Facing an onslaught of reactionary forces, the U.S. left was also buckling from internal fractures, crumbling consensuses, and foreshortened horizons. Haraway recalls this sense of closure in a conversation with Cary Wolfe in Manifestly Haraway: “You could no longer not know that the ’60s were well and truly over, and the great hopefulness of our politics and our imaginations needed to come to terms with the serious troubles within our own movements, within our larger historical moment.” While socialist, anti-imperialist, environmental, black, women’s, and LGBT liberation movements struggled to find common ground, discourses of personal empowerment began to eclipse solidarity, and a generation of radicals was absorbed into an academy in which postmodernism became the de rigueur philosophy of an increasingly abstract, centerless, financialized world. “The title of Andre Gorz’s 1982 book, Farewell to the Working Class, fitted the mood,” Sharon Smith, author of Women and Socialism, wrote in the Spring 1994 issue of International Socialism. “Having divorced the source of oppression from class society, and raised the notion of autonomy to a principle, it was only a short step from the politics of movementism to the politics of identity.”
Semantic confusion and ideological splinting was felt not only between movements but also within them. “It has become difficult to name one’s feminism by a single adjective—or even to insist in every circumstance upon the noun,” Haraway observes in the “Cyborg Manifesto.”
Consciousness of exclusion through naming is acute. Identities seem contradictory, partial, and strategic. With the hard-won recognition of their social and historical constitution, gender, race and class cannot provide the basis for belief in “essential” unity. There is nothing about being “female” that naturally binds women. […] Painful fragmentation among feminists (not to mention among women) along every possible fault line has made the concept of woman elusive, an excuse for the matrix of women’s dominations of each other.
In particular, Haraway’s cyborg feminism was motivated by the imperative—still pressing today—to address the “[e]mbarrassed silence about race among white radical and socialist-feminists” through universalizing myths of sororal unity. In demolishing the idea of “woman” as an undifferentiated block, the cyborg allowed for a pluralized concept of women with elastic and variable identities beyond being a source of alienated domestic labor or an object of sexual objectification. Rather than rooting politics in “a hierarchy of oppressions,” it articulated difference within solidarity. Instead of “identification, vanguard parties, purity and mothering,” it proposed synthetic, big-tent coalitions like Chela Sandoval’s notion of “women of color,” inhabited not by birthright but by elective affinity.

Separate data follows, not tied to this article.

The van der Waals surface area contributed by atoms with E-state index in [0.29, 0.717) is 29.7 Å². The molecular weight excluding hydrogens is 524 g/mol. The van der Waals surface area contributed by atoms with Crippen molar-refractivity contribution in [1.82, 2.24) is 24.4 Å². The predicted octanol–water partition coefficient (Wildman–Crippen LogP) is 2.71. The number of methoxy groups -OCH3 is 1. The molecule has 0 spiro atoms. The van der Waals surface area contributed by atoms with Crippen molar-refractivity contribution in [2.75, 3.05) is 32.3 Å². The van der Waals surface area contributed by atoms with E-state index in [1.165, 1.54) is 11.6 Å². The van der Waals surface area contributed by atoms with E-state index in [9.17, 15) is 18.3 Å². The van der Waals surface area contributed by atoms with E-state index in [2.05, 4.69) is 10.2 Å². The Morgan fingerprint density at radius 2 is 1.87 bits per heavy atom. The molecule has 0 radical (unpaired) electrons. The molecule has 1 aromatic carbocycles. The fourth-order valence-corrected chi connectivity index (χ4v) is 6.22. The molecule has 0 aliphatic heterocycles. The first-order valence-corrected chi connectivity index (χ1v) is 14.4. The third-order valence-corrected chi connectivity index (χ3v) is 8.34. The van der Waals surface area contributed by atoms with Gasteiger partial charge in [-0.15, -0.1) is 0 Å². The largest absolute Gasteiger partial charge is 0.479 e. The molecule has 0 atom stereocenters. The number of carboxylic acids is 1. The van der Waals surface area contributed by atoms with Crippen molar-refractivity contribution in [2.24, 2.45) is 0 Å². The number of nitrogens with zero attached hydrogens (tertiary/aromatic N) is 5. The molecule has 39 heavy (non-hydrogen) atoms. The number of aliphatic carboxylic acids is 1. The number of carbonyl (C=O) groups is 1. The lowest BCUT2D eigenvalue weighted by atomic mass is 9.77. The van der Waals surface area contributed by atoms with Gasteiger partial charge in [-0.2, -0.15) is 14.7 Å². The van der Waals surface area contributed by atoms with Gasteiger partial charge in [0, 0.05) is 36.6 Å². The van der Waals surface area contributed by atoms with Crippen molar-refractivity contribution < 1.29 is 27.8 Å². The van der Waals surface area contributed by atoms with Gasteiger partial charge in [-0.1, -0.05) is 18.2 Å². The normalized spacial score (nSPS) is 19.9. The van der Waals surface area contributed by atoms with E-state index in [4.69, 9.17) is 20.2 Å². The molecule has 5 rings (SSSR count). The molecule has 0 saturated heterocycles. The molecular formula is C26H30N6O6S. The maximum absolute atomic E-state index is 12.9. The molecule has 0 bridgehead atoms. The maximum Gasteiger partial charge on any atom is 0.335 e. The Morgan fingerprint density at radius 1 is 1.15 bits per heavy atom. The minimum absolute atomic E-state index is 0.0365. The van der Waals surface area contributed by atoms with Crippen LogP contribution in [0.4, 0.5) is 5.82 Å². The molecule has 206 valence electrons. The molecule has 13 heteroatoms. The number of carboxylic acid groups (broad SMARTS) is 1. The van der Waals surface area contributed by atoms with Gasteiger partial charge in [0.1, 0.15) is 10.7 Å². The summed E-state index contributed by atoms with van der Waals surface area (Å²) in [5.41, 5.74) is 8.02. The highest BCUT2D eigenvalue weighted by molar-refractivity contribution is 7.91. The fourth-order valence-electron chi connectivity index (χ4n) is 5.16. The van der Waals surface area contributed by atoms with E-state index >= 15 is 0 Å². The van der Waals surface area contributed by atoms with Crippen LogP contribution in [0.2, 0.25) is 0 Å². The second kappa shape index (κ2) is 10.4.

“Though both are bound in the spiral dance, I’d rather be a cyborg than a goddess,” Haraway famously finished the manifesto, announcing a steely futurist alternative to the atavistic earth mother rhetoric of certain tendencies within ’60s and ’70s feminism. The cyborg was and remains a potent aesthetic and erotic cipher, conjuring horrors and fantasies of mechanic integration from carapaced Übermenschen—Jacob Epstein’s Rock Drill, Darth Vader—to the “replicants” of Blade Runner and the bionic concubines of Westworld. (It’s hard to not see shades of Haraway’s “cyborg Alice” in Westworld’s Dolores, herself modeled on Lewis Carroll’s heroine.)
But the glamour of the cyborg as an image has somewhat overdetermined the manifesto’s reception, eclipsing its historical context, political stakes, and the larger scope of Haraway’s intellectual project that emerges through the other texts collected in Manifestly Haraway. For instance, those who know Haraway only through “A Cyborg Manifesto” and its memorable finale would be surprised to know that she has recently taken up a more-than-casual interest in primeval goddesses. In her published conversation with Wolfe, Haraway embraces Terra and Gaia as ecological metaphors (goddesses, she explains, are O.K. so long as they’re pre-Olympiad and non-matriarchal); and the book ends with “The Chthulucene From Santa Cruz,” a beautiful, apocalyptic text invoking “snakey Gorgons” called “the chthonic ones.”